Relativism and Rights

Sat, 23 Apr 1994 00:32:13 -0400

>Hello Colleagues:
> I would like to recommend a book that relates to the discussion of
>Singaporean justice, human rights, and relativism. See Elvin Hatch's
>*Culture and Morality: The Relativity of Values in Anthropology*. Columbia
>U. Press. 1983. After summarizing the history of relativism of all types
>within anthropology, Hatch makes a useful distinction between "cultural
>relativism," the recognition that different societies have different
>values, norms, etc., and "ethical relativism," the belief that one cannot
>evaluate another society's value system and impose one's own value

Well, I hate to be a relativist and suggest that, on occasion, even ethical
relativism is appropriate. Especially when the alternative to it is
self-righteous moral fanaticism. Ethical relativism might have been a good
alternative to the Spanish Inquisition, determined to immolate people for a
wide range of (perceived) moral violations, including the rejection of
It's not necessarily a bad idea to stop and consider, as Nietzsche
did, that morals and ethics have a geneaology. Like anything else in a
society, they are historically grounded. While I believe in the project of
creating universal human rights, I strongly doubt that any society has the
right to take their particular notions of these things at a particular
moment in time and then say that these universally apply to all other
societies and cultures. (By and large, this has been how the process of
drafting international standards in the UN has happened.)

> As anthropologists I believe that we need to be careful to distinguish the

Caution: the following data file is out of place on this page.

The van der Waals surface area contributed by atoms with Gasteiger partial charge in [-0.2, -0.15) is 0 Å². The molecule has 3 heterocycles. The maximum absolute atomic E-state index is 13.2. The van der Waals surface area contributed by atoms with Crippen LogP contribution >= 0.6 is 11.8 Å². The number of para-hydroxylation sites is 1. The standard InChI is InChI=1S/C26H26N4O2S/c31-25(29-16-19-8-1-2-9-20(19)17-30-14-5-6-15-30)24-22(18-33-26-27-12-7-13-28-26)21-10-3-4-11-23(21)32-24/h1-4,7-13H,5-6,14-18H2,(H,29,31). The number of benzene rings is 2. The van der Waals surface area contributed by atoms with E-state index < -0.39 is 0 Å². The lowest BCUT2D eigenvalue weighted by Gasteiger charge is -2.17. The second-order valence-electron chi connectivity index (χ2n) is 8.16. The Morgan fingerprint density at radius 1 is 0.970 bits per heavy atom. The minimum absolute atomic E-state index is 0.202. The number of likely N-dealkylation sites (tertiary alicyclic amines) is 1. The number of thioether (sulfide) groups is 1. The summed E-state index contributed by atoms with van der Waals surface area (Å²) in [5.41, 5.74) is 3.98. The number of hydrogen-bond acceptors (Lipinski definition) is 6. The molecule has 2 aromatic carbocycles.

>two types of relativism and make the public aware of this
>distinction. In many cases the public conflates cultural relativism with
>ethical relativism and accuses anthropologists of ethical permissiveness
>and with the slogan that "everything goes." Alan Bloom reinforced this
>notion in his book *The Closing of the American Mind*.

Agreed. The Allan Blooms of this world need to know that anthroplogy is not
intrinsically ethically relativist. The public needs to understand cultural
relativism, which is a heuristic choice, is not the same thing as ethical
relativism, which is a moral choice. On the other hand, they need a swift
kick to the gluteus maximus to remind them, ethical relativism is not
always and everywhere a bad thing. Bloom is wrong; the worst holocausts of
our planet have always happened when people have come up with inflexible
moral codes and then decided that those who will not abide by those codes
should be wiped out.

> There are probably some ethical relativists within our field, but
>I think that they represent a minority. By the way, Hatch also discusses
>how difficult it is to make ethical judgements regarding cultural
>practices and norms. I think that his book lays some groundwork for
>thinking carefully about this issue. The theme of the Atlanta meetings is
>Human Rights. Hopefully, we'll see some thoughtful presentations on this
>important issue. Is anyone organizing a session on relativism? A
>session dealing with Hatch's work, along with Retseln, et al. would be a
>treat for Jimmy Carter in Atlanta...

I hope to see discussion about these things!

>Ray Scupin
>Sociology/Anthropology Dept.
>Lindenwood College
>209 S. Kingshighway
>St. Charles, MO 63301
>314-949-4730 (Office)
>314-949-9244 (Home)
>314-949-4910 (Fax)
>Not chaos-like, together crushed and bruised,
>But, as the world harmoniously confused:
>Where order in variety we see,
>And where, though all things differ, all agree
>Alexander Pope

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